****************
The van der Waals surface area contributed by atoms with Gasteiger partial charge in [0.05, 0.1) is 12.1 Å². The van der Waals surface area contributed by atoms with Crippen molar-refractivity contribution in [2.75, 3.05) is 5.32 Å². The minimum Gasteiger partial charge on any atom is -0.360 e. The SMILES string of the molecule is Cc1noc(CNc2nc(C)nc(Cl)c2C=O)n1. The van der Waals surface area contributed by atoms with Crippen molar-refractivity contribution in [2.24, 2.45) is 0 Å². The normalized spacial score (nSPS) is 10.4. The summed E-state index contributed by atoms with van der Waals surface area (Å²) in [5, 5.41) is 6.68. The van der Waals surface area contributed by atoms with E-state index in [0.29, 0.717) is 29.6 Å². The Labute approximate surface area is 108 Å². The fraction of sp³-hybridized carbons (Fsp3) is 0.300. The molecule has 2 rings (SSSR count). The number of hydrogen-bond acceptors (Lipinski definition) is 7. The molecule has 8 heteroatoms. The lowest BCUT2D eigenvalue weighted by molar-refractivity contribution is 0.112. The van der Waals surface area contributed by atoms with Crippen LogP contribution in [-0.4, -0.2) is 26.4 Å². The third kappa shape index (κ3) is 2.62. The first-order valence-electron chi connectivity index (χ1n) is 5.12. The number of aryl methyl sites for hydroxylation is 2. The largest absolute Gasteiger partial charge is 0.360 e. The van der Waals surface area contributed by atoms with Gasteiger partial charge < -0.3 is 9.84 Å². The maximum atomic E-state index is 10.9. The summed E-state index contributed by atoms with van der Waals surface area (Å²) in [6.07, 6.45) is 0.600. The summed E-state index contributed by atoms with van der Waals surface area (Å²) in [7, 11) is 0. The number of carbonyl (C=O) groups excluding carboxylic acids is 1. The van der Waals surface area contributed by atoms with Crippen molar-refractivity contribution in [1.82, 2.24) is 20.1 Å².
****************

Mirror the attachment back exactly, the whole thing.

The van der Waals surface area contributed by atoms with Gasteiger partial charge in [0.05, 0.1) is 12.1 Å². The van der Waals surface area contributed by atoms with Crippen molar-refractivity contribution in [2.75, 3.05) is 5.32 Å². The minimum Gasteiger partial charge on any atom is -0.360 e. The SMILES string of the molecule is Cc1noc(CNc2nc(C)nc(Cl)c2C=O)n1. The van der Waals surface area contributed by atoms with Crippen molar-refractivity contribution in [2.24, 2.45) is 0 Å². The normalized spacial score (nSPS) is 10.4. The summed E-state index contributed by atoms with van der Waals surface area (Å²) in [5, 5.41) is 6.68. The van der Waals surface area contributed by atoms with E-state index in [0.29, 0.717) is 29.6 Å². The Labute approximate surface area is 108 Å². The fraction of sp³-hybridized carbons (Fsp3) is 0.300. The molecule has 2 rings (SSSR count). The number of hydrogen-bond acceptors (Lipinski definition) is 7. The molecule has 8 heteroatoms. The lowest BCUT2D eigenvalue weighted by molar-refractivity contribution is 0.112. The van der Waals surface area contributed by atoms with Crippen LogP contribution in [-0.4, -0.2) is 26.4 Å². The third kappa shape index (κ3) is 2.62. The first-order valence-electron chi connectivity index (χ1n) is 5.12. The number of aryl methyl sites for hydroxylation is 2. The largest absolute Gasteiger partial charge is 0.360 e. The van der Waals surface area contributed by atoms with Gasteiger partial charge < -0.3 is 9.84 Å². The maximum atomic E-state index is 10.9. The summed E-state index contributed by atoms with van der Waals surface area (Å²) in [6.07, 6.45) is 0.600. The summed E-state index contributed by atoms with van der Waals surface area (Å²) in [7, 11) is 0. The number of carbonyl (C=O) groups excluding carboxylic acids is 1. The van der Waals surface area contributed by atoms with Crippen molar-refractivity contribution in [1.82, 2.24) is 20.1 Å².